I like to say, “Trust but verify.” I don’t think that religion at its best necessarily contravenes that principle. If you really have faith you should look for confirmation in the world, not be afraid of it.

Can religious believers be good scientists?
One thing I’ve come to treasure is Niels Bohr’s concept of complementarity. This is a theorem in quantum mechanics where you can ask about the position of a particle or the momentum of a particle and get sensible predictions for both, but you can’t ask both questions at the same time. The more general principle is that there can be different ways of regarding the same system, but each is valid in its own terms and gives insights that aren’t available to the other. I think it’s possible for people to have rules they live by, codes of behaviour, traditions and so forth that are valuable in themselves, have an inner coherence, add to their experience of life and make good communities that are different from ways of organising the world scientifically; each can be applied in a useful way to reality and life but it’s not necessarily the case that you can apply them at the same time. Scientists like Maxwell and Isaac Newton were very religious people, but when they came to do science they engaged the world objectively.

Are you saying there are some areas science shouldn’t enter?
David Hume insisted that there’s no way of getting from statements of the form “is” to statements of the form “ought”. That looks pretty convincing to me. If we want to discuss goals, to discuss morals, principles, we need something else than just learning facts about the world. Learning facts about the world can help us make intelligent choices, if we want to know what actions will cause what effects, but I don’t think it can set the ultimate principles. That has to come from somewhere else.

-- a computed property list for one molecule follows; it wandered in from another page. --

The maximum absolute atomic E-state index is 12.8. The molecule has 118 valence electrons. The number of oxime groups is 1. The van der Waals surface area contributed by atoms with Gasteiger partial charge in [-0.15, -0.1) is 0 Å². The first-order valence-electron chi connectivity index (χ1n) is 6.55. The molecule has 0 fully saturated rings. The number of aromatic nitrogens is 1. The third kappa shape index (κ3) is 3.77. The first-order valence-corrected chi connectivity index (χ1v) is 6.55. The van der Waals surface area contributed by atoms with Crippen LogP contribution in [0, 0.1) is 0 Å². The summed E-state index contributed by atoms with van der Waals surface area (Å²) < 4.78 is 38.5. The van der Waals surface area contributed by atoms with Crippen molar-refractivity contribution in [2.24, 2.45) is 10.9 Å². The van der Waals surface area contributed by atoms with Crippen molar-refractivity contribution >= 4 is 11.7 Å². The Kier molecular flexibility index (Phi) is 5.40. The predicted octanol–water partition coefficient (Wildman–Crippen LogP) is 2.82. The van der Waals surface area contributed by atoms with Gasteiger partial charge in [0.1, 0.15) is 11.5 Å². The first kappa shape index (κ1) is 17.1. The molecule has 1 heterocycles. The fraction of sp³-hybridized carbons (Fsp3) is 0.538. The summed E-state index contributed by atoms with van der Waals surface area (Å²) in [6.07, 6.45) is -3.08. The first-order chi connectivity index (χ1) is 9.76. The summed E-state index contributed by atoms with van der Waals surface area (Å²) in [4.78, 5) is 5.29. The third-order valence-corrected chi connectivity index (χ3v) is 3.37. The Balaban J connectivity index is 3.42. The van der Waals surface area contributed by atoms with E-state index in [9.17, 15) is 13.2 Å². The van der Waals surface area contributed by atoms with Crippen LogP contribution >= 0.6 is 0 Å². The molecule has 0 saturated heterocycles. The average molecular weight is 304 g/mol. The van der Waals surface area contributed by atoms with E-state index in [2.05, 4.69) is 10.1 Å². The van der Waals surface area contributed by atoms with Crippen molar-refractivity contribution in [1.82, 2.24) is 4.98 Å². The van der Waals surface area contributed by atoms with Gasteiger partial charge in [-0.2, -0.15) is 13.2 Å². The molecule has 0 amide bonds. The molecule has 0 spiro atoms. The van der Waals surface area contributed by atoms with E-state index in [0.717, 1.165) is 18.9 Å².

Has the search for beauty ever led scientists to the wrong conclusions?
Yes, one was Plato’s early theory of atoms based on the most symmetrical solids; the ones now called the Platonic solids. There are only a few kinds, so it was natural to propose those as building blocks. It was a brilliant idea and in a very broad sense anticipates modern ideas, the kind of guesswork I mentioned. But from a modern perspective Plato didn’t do a very good job of “trust but verify” and the details of the theory are just wrong.

What about ugliness in nature?
At present there are loose ends that don’t have any apparent beautiful pattern in them. The pattern of quark and lepton masses, and details of how they decay into each other, is very complicated. So that doesn’t look beautiful. We don’t understand what the dark matter or dark energy in the universe is.

I think the dark matter might have a beautiful resolution and I think I know what it is, actually, but the dark energy looks very obscure at present and may take a long time to clarify. So at any time there are frontiers where things haven’t yet become beautiful and, who knows, maybe never will. But we can only try.

A Beautiful Question: Finding Nature’s Deep Design is published by Allen Lane